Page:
Hundreds of tiny bulrush baskets, aglow with tallow and bearing various gifts for Yemoja, the river goddess, bob towards the saturn sun halo of red and black velvety rings.
But later that night, all night, the darkness weeps for the three families echoing those tiny, thin cries beyond the reeds.
Folake lives and works in Nigeria and hopes to earn the title of “fiction writer” one day.
Mother watched the fire on TV. She took down my father’s flag case, crying and incoherent, and then, in her confusion and fear, she dropped the case. The glass shattered, and the case slid under the tv, under Notre Dame as it burned, the fire reflected in her empty eyes.
Elizabeth Moura lives in a converted distillery and works with elders. She has had poetry, flash fiction, or photographs published in The Heron’s Nest, Chrysanthemum, Atlas Poetica, Presence, Shamrock, Flash, Paragraph Planet, Flash Fiction Magazine, O:JA&L, and Occulum.
“Whipped!” we used to shout, mocking him, all those times he couldn’t join on bar nights.
When he could, she’d always call him home early.
Those phone calls cracked us up. We made women’s voices, and passionately screamed his name while he shushed us.
“Hanged,” police told us one day.
David Derey wrote this story.
Carl had been at this roulette wheel for 48 years, and he was hot: a loving wife, westside home, daughter at MIT with a full ride.
But unless you recognize when you’ve peaked and have the strength to walk away, the house eventually wins.
Carl knew the time had come.
Robb Lanum is a failed screenwriter in Los Angeles. This is his second 50-word story. His longer-form, epic works have appears on 101words.org.
The man stoops over the lump, brushes at piled sand and stares into a woman’s face, her age indeterminate, arms around a girl-child. With care, he wraps canvas around both as if one, shivers in the heat, and marks the spot with tokens—a cholla flower and broken plastic jug.
Nancy Hartney wrote this story. See more at NancyHartney.com.
Life is great. Health, mobility, liberty.
Then, an inadvertent moment. A slip and twisting tumble. The crash is sharp; the crack loud. Such a quick and simple thing.
But the scorching pain: deep, crippling, and endless.
Operations and rehab do little. Each move brings agony and depression.
Life is hell.
Bill Diamond writes in the Colorado Mountains. See more at bdiamondwriting.com
She had always been afraid of heights.
Finally she decided that today, on her birthday, she would conquer her fear and go to the top of the tallest building she knew.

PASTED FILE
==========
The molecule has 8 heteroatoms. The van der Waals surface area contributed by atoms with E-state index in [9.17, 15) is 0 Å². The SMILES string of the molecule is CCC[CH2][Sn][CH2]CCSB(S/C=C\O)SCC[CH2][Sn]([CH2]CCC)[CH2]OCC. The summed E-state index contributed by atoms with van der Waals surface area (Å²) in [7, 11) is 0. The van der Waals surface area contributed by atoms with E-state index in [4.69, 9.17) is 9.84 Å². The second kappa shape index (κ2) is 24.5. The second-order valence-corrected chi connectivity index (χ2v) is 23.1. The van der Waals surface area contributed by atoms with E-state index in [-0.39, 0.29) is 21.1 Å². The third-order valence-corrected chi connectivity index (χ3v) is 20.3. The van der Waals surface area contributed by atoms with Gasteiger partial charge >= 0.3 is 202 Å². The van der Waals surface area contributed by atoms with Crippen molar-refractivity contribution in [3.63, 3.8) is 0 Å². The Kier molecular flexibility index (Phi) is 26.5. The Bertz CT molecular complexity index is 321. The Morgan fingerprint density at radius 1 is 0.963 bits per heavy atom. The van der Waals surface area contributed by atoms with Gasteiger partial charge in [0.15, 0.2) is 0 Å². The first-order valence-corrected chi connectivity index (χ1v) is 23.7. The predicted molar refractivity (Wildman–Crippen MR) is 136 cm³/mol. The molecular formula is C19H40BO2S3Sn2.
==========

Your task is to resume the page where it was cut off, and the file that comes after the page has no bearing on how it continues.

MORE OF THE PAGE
Looking out at the extraordinary view she knew this would always be a date to remember.
September 11, 2001.
Jonathan Cook is a one-time farmer, pharmacologist, stand-in head of an EU delegation, international training advisor, and current language school director. Throughout, he has retained an abiding interest in anything as long as it is well written…
At fifteen, the Pakistani boy knew the world was evil.
He saw the stranger outside the school gate, noted the bulge against the man’s chest. Unafraid, the boy stepped forward—and died in the explosion.
His mother cried, but that boy saved hundreds of mothers from crying for their children.
Diane Callahan is a freelance developmental editor and dreamer of fantasy and speculative fiction. Her YouTube channel, Quotidian Writer
, provides practical tips for aspiring authors.
The stage was set against a spectacular backdrop. The supporting character, a slick, mossy, camouflaged rock, stood ready.
I played the lead perfectly, delivering my agonized one-word line with no hesitation. It was over quickly.
Alas: sweet death and the mountain had made me the star of my own tragedy.
Linda writes quotes, songs, poetry and short stories and is enjoying the challenge of writing 50 word stories. Among her wishes is to never star in her own tragedy.
Tears wanted to flow but nothing came. I wanted to cry but the guilt was too strong. In one fell swoop, my entire world crumbled before me, and I could not have done anything.
In that one moment, I understood what love and friendship meant because I had betrayed both.
Armaan is a bibliophile who listens to punk and alt rock, plays APRGs and likes to get serious sometimes. He started writing because his friends told him his English was better than theirs. His strong belief in friends has made him continue writing short fictional stories after high-school even though he currently pursues a degree in business management. He has recently entered the flash writing scene.